Meet the Playwright: Timothy Nolan
Timothy Nolan has been part of the NYC indie theater scene for two decades. His newest play, What's In a Name, opens at the Chain Theater in Long Island City on April 12, 2013. In this interview with ITN editor Martin Denton, Tim talks candidly about his career, the indie theater scene, and his new show.
Martin Denton: Even though I’ve known you for a very long time, I don’t know how you got interested in theater. So, when did you realize you wanted to be a playwright? Why are you writing theater and not books or films or something else?
Timothy Nolan: Two people got me started: James Bond and Anne Marie Giordano.
When I was little I wanted to be James Bond. Now since 007 isn’t even a real spy, the closest I could get was to write stories. I guess today you’d call it fan fiction. So that lead to writing scripts for Bond movies, etc.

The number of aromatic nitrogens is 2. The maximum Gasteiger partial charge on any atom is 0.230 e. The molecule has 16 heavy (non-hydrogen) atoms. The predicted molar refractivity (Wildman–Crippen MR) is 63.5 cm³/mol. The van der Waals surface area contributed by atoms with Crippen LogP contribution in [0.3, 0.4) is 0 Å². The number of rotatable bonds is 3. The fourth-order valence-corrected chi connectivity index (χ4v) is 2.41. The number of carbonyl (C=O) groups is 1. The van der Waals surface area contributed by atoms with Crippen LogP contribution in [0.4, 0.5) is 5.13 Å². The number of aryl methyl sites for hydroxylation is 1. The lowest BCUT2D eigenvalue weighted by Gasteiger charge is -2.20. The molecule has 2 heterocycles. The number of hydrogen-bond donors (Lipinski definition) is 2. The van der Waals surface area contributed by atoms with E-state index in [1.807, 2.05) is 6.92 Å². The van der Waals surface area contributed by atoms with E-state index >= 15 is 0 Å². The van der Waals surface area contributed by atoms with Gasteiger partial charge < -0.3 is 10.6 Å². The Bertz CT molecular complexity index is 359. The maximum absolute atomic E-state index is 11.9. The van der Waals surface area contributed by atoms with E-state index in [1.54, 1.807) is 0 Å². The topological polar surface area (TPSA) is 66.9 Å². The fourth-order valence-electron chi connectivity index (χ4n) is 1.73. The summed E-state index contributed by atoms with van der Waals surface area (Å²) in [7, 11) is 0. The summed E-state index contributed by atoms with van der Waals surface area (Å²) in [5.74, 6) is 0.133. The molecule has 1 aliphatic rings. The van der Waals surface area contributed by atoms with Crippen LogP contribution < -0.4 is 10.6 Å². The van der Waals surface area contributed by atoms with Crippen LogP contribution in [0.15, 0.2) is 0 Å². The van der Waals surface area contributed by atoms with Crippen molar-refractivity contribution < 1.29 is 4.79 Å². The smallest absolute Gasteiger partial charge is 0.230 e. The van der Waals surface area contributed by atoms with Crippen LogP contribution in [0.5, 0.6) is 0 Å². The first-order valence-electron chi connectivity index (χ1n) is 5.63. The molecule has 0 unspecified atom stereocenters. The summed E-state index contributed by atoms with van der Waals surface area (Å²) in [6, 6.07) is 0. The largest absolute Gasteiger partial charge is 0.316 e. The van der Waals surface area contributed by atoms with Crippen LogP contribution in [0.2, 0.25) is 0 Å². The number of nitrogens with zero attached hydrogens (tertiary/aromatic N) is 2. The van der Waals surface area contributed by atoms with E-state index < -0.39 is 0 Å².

That’s where Anne Marie Giordano came into the picture. She was this terrible crush I had in ninth grade (and seventh and eighth grade, too) who asked me to join the drama club because they needed guys to audition. And that’s when I fell into theater. That’s when I started moving my writing into plays. Anne Marie eventually moved away but I stayed in the group and started getting stuff read. Hearing your words read for the first time is a pretty transformative experience. To be in the room with the story. That was pretty much it for me.
But I still have that Bond script ready to go if anyone’s interested.
MD: Who taught you how to write plays?